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Worth a Thousand Words: The Lamb by Lala Lala

Worth a Thousand Words: The Lamb by Lala Lala

The Lamb  by Lala Lala (Image retrieved from https://lalabandlala.bandcamp.com/album/the-lamb)

The Lamb by Lala Lala (Image retrieved from https://lalabandlala.bandcamp.com/album/the-lamb)

The Lamb by Lala Lala: A Lamb in Lion’s Clothing Released: September 28, 2018 Label: Hardly Art

The first time I saw Lala Lala live was also the first time that I had ever heard of them. They opened for Diet Cig, a band that was very new to me at the time as well, at a show in Buffalo back into February of 2017; both bands are now in my heavy rotation, along with the likes of Snail Mail. Just like Snail Mail, which recently released their sophomore album as well, Lala Lala has matured in the best way possible.

Their debut album, Sleepyhead, combined themes of youthful disdain, disappointment, shortcomings, and triumphs. The singles that were released from The Lamb have those elements, but the album seems like a more grown-up undertaking, and I mean that and what follows in the best way possible. Sleepyhead had a more stripped-down feel to it; muddy guitars, some distortion effects on the vocals, and some repetitively used hooks and phrases that carried over multiple tracks. The Lamb, however, seems to be more produced right off the bat. The 12 track LP is the band’s first record with the label Hardly Art.

In an excerpt from the bio portion of the band’s website, lead singer Lillie West is quoted as saying: “The Lamb was written during a time of intense paranoia after a home invasion, deaths of loved ones and general violence around me and my friends.”[1]

With such powerful inspiration to draw from, it’s no surprise that The Lamb has already shown itself to be incredibly powerful just by the three singles that were released ahead of the September 28th debut. Opening with “Destroyer”, first thing I noticed was that the mix is wonderful, with crisp vocals and guitars right off the bat. The dark and storminess of the guitars from Sleepyhead are still there, but the production value is so much better this time around. The beginning of our emotional connection with the band on this album starts at the chorus, repeating over and over:

“You were the reason that my heart broke behind my back.”

The subsequent tracks all build upon this quote, beckoning the listener to go on this journey with Lillie as she opines to us over the course of the LP.

“Water Over Sex” showcases the band’s first use, that I can tell, of an electronic drum kit, with synth beats and claps sprinkled over the track. The lyrics here are just as complex as the backing track. Everyone struggles with being compared to other ideals that we compare ourselves to, and for the most part we don’t want to cause anyone to fuss over us as we try to improve. Lillie captures that feeling, as evidenced by the lyrics:

“I hope there’s no trouble it’s nobody’s fault...”

and,

“You think I’m good well I want to be gooder...”

There’s a popular theory called “Impostor Syndrome, in which the sufferer believes that their successes are not their own, they don’t belong or deserve to be where they are, and that others are going to find out and tear them down. I for one suffer from this All. The. Time. “Water Over Sex” tells us to take care of ourselves and beat back the rising tide of doubt in any way that we can[2].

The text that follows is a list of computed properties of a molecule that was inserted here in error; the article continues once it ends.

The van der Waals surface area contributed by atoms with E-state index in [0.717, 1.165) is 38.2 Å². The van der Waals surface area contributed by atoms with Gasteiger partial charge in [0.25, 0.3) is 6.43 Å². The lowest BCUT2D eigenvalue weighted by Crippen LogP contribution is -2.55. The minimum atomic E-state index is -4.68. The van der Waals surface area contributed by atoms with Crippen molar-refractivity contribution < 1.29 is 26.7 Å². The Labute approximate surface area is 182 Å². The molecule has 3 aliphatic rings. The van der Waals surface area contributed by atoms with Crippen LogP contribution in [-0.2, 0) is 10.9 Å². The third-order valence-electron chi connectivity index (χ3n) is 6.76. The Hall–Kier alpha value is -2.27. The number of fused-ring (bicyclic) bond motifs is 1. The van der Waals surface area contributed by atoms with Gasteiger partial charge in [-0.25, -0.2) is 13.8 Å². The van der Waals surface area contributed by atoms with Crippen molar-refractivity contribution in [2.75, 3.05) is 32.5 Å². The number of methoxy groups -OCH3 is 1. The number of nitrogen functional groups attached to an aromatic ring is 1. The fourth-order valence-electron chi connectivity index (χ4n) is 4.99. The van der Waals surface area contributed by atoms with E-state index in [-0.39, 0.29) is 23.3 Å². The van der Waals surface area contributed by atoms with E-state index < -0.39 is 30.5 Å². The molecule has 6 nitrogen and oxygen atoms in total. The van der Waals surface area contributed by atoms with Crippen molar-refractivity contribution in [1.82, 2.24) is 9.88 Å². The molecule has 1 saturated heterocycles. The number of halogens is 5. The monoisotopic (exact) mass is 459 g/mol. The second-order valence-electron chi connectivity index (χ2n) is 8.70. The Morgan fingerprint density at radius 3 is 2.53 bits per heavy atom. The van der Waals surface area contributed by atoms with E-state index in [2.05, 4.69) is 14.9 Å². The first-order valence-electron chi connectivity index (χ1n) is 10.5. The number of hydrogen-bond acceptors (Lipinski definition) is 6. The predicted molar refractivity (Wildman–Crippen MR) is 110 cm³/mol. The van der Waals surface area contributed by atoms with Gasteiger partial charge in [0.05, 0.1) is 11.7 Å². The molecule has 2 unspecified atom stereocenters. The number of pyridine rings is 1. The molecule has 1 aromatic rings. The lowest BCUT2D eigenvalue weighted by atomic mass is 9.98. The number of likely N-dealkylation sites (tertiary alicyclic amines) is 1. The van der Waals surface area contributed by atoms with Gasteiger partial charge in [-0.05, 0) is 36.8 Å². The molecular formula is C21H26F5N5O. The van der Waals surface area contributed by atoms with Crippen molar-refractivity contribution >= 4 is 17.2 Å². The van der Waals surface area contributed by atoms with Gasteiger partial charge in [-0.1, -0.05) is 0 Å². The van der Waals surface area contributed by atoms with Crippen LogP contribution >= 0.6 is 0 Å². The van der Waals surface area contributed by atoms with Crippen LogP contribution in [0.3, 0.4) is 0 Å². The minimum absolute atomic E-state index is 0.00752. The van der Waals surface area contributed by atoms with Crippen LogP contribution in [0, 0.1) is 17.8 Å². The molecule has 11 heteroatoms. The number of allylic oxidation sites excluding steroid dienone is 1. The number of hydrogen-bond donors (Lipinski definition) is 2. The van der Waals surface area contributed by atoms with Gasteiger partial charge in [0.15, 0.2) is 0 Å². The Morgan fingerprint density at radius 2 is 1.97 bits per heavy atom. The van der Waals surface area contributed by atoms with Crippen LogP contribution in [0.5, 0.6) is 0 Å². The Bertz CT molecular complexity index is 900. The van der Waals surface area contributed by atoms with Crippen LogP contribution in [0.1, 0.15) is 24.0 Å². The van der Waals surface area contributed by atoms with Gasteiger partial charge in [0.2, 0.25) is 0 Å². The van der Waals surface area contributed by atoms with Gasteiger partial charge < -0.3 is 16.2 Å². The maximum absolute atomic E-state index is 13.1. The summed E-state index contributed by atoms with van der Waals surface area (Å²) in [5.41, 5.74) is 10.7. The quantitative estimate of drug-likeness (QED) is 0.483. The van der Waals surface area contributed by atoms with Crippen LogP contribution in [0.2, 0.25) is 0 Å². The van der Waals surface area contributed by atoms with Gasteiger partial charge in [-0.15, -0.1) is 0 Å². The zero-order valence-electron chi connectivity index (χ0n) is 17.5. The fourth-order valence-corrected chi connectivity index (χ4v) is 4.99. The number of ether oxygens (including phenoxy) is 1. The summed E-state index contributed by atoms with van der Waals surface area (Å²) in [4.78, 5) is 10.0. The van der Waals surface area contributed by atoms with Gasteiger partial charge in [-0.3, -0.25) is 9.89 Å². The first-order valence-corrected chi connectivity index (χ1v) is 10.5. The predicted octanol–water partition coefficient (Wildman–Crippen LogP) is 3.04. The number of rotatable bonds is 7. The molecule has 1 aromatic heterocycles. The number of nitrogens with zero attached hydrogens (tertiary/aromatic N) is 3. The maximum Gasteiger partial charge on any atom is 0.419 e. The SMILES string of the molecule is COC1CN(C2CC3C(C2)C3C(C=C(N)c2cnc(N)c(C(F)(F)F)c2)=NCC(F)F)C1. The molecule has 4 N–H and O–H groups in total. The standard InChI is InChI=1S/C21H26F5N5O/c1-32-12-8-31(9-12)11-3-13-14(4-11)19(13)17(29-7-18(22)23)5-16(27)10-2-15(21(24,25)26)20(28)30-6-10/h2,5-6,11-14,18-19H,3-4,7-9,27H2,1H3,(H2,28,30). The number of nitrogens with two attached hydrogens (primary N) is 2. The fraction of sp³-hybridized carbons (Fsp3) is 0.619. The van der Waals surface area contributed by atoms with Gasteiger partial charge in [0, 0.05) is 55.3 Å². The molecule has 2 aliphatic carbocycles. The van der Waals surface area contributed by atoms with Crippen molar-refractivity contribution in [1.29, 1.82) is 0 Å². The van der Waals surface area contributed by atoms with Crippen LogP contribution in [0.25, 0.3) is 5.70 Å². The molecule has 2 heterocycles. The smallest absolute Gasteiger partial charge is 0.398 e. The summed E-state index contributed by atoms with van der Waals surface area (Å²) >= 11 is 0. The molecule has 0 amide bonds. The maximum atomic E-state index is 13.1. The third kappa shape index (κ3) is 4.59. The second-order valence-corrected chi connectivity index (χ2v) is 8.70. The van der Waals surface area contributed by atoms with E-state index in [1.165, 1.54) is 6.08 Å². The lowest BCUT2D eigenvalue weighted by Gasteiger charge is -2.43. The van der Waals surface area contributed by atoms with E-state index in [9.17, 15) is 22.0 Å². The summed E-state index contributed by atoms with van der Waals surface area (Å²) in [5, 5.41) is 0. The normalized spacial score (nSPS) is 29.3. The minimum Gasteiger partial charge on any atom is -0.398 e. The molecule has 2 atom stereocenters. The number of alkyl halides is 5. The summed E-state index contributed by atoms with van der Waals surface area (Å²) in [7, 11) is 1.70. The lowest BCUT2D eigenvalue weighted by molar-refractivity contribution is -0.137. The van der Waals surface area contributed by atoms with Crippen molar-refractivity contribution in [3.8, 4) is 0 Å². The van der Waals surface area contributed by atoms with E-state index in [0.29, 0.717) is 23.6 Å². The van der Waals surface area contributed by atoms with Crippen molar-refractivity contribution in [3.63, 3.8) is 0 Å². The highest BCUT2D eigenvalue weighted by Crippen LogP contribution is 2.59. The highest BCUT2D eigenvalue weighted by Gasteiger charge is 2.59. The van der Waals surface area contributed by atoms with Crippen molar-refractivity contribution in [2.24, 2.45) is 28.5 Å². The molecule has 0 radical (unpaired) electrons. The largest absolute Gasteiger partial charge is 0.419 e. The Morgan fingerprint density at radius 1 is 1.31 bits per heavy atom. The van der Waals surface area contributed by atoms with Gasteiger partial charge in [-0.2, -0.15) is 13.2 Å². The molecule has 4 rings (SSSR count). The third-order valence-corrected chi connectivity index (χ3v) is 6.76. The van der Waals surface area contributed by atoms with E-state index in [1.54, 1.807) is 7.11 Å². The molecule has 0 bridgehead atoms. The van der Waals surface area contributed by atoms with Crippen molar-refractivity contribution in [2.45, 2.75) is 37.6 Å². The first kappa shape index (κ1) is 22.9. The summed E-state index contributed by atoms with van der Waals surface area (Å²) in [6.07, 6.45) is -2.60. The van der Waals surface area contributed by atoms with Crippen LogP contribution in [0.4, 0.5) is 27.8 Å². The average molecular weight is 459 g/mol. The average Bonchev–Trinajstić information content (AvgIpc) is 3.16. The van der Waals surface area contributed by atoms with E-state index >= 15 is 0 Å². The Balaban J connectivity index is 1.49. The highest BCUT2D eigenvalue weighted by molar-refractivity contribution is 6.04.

“Dove” haunts me. Much like how quickly a dove can take flight, the underlying subject of this song is loss; a lost love, missed opportunities, or whole failures in general, I certainly feel like I’m watching a loved one walk away from me with tears rolling down my face when I hear this track. One key lyric that ties this track all together:

“… and now you’re gone, for some prettiness that I don’t believe. It’s all made up, everyone just leaves...”

That line describes so simply how some people can be quick to leave us when things get tough, or if a bigger and better opportunity arises. “Dove” is a quiet rallying song, begging us to keep our heads up and carry on, if only for our own sake.

Now, the whole album isn’t a punch to the gut the whole way through. Tracks such as “Spy,” “I Get Cut,” and “Copycat” all have higher tempos and sound more cheerful, even if they are dealing with similar subject matter like the aforementioned tracks did. This album, at its core, feels like it will contain something everyone can relate to. Teenage angst gives way to adult envy, for what others may have and we may not, for great successes and mighty falls. I view The Lamb as a uniting force; It can certainly get tough and lonely out there, even without the world being as it is currently. Music is, in my opinion, the great unifier, something that transcends language barriers or social differences. It’s what we need in times like these, and the lamb, a recognized symbol of peace, is greatly needed and appreciated. I’m left wanting more from this album, and I’m not making a dig at the content of this record. Rounding off at just over 33 minutes, another half hour worth of music would fit in seamlessly and still feel as well thought out and complete as the first half. At the end of the day, The Lamb is a slow burn that’s short, sweet, and poignant.

[1] Hardly Art. Bio. 2018. Website. 25 September 2018. <https://www.lalabandlala.com/bio/>.

[2] Hendriksen, Ellen. What Is Impostor Syndrome? 27 May 2015. Website. 25 September 2018. <https://www.scientificamerican.com/article/what-is-impostor-syndrome/>

Worth a Thousand Words: Tranquility Base Hotel &amp; Casino by Arctic Monkeys

Worth a Thousand Words: Tranquility Base Hotel & Casino by Arctic Monkeys